Interview With Danielle Corsetto

Since 2004 Danielle Corsetto has been the creative force behind the very popular web comic Girls With Slingshots. In those seven years she’s brought us ghost kittens, porn librarians, and a talking cactus. In a time when web comics were a dime a dozen fad, Danielle’s Girls With Slingshots not only survived, but actually thrived. Going from a twice a week black & white comic to now a five day a week color strip, Danielle has carved out a comfortable section of a highly competitive industry. Luckily we were able to catch up with her and ask her some questions between various appearances across North America.

Guerrilla Geek: You’ve been doing comics even before Girls With Slingshots with comics like Hazelnuts and Ramblers back when you were in college. When did you first get the bug to do comic art?

Danielle Corsetto: When I was in third grade. Our art teacher had us each draw a comic strip for a project one day. I’d already been exposed to comic strips since I was little, and I was advanced for my age in writing and visual arts, but I never thought to put the two together until that day.

And I never stopped! I was always working on a new comic idea; Max & Jazz, Rae, Fried Pudding, Hazelnuts (which introduced Jamie & Hazel), Larry and Caroline, and plenty of little one-off stories. I enjoyed the thought of merchandising and advertising, too. I drew my characters modeling clothes from the J.C. Penny catalogs my mom would get in the mail.

GG: Growing up did you read a lot of comic books or comic strips?

DC: Comic strips. Every day. Every Garfield, Family Circus and Peanuts book in the Kemptown Elementary School library was checked out by me on a yearly basis. I’m pretty sure I wasn’t aware of the daily strips in the newspaper until I was a high-schooler, but I looked forward to spreading out the Sunday Funnies on the floor every weekend. And we got the Washington Post, so there were a lot of good ones!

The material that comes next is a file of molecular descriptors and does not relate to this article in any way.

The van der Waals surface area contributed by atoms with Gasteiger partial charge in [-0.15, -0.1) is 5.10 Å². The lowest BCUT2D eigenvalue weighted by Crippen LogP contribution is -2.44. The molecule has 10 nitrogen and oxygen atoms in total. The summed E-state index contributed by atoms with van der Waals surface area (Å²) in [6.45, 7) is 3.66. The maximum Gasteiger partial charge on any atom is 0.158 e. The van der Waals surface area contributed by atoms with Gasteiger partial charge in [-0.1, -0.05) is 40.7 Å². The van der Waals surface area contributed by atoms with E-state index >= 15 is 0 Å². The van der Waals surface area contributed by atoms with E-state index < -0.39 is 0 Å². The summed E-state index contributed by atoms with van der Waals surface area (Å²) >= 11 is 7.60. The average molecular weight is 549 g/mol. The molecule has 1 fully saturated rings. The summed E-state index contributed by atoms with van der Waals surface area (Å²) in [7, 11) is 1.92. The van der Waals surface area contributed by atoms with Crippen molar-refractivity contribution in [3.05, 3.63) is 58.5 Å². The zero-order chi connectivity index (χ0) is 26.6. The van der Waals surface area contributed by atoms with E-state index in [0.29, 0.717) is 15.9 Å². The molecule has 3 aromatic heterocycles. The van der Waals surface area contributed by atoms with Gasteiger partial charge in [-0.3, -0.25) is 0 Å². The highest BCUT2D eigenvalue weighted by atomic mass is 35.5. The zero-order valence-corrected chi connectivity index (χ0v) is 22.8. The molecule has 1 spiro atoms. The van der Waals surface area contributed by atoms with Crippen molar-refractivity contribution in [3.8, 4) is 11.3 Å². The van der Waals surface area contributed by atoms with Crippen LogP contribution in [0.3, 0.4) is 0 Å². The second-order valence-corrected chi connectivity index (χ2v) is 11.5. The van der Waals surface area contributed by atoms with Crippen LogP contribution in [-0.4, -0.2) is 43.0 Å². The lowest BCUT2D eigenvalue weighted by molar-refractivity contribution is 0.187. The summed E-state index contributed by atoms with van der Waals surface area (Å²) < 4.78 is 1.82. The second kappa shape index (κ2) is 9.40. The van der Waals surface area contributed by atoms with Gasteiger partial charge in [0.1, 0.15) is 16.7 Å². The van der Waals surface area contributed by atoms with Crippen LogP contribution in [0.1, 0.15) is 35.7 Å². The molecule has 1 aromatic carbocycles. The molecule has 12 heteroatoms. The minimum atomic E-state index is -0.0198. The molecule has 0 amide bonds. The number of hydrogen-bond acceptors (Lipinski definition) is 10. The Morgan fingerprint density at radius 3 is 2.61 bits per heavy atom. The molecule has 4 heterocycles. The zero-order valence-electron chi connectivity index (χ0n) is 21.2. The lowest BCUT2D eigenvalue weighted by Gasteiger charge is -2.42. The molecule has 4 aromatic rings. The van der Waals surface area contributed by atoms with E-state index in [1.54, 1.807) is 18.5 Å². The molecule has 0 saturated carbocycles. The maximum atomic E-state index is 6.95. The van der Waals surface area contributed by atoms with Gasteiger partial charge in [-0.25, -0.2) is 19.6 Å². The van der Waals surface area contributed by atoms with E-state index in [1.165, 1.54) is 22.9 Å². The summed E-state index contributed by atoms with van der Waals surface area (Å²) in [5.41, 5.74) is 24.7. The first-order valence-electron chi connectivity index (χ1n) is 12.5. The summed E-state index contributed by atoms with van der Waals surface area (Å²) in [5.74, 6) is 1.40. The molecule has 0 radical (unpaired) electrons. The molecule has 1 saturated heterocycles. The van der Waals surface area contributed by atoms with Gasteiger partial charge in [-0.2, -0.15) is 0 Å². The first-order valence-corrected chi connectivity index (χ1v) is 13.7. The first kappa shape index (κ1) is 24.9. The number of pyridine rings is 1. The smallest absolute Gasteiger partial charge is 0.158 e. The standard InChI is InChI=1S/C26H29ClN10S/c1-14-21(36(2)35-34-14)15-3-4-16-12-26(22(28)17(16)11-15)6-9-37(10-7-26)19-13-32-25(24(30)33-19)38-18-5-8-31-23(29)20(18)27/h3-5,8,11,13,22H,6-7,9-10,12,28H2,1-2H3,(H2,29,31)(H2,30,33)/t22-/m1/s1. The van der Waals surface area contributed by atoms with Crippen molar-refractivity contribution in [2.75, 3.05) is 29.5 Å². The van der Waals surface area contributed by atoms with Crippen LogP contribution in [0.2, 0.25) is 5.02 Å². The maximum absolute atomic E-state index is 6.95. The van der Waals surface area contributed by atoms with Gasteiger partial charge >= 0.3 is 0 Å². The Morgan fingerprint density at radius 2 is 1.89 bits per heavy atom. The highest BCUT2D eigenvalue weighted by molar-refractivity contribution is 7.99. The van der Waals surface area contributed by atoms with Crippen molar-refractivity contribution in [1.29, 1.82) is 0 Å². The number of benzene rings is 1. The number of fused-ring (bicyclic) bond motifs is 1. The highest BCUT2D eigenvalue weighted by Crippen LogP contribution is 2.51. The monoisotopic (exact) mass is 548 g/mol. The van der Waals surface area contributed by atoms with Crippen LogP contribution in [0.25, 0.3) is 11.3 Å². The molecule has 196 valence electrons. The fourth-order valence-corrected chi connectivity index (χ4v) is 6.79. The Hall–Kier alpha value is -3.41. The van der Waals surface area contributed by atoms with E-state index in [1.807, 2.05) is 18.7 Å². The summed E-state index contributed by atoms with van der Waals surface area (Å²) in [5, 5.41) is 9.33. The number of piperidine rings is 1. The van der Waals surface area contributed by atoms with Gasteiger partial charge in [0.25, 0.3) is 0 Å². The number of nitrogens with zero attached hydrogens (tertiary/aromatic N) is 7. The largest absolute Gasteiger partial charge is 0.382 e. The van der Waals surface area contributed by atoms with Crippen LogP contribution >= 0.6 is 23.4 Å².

I picked up one of my brother’s Spider-man comics, which featured Venom, and was completely underwhelmed. Had I found any girl-friendly comics that were character-driven and humorous, I’m sure I would have read them, but all I saw were muscly superhumans and violence, which didn’t interest me in the slightest.

GG: It seems that there are a lot of very successful female web comic artist and there seems to always be talk about how a lot of “traditional” comic mediums are boy’s clubs. Do you think it’s easier for women to break into the digital industry than in traditional comic strips and comic books?

DC: Yes, although I think it has more to do with the genre than the medium. Most comic books are aimed at boys, are serious, and have a focus on superpowers. Most popular webcomics are character-driven and have to do with the characters’ lifestyles, or observations about science or philosophy, and almost all of them could be clumped into the broad category of “humor.” While I know plenty of women who genuinely love to read about superheroes, I think that, generally, most women prefer to read (and write) about how characters interact with one another, and not how they’re gonna pulverize each other.

Traditional comic strips, on the other hand, are just old, and therefore male-dominated. I’m lucky that I was born into a generation of women who believe themselves capable of almost anything. I think that, if newspapers were booming and syndicates were introducing new strips all the time, we would see a much higher percentage of female cartoonists in the newspapers, as well. It’s just that we don’t see many new comic strips outside of the web, period.

GG: You’ve been doing GWS, Girls With Slingshots, since 2004 and been on twitter for what, about three or four years now? How has social media affected your work and your life as an artist?

DC: Man, I think it’s been four years, yeah. It’s like Twitter was created just for webcartoonists; it relies on brevity, casual conversation, and entertaining your audience in short punches. I absolutely love it. Most of us flocked to it the moment we discovered it.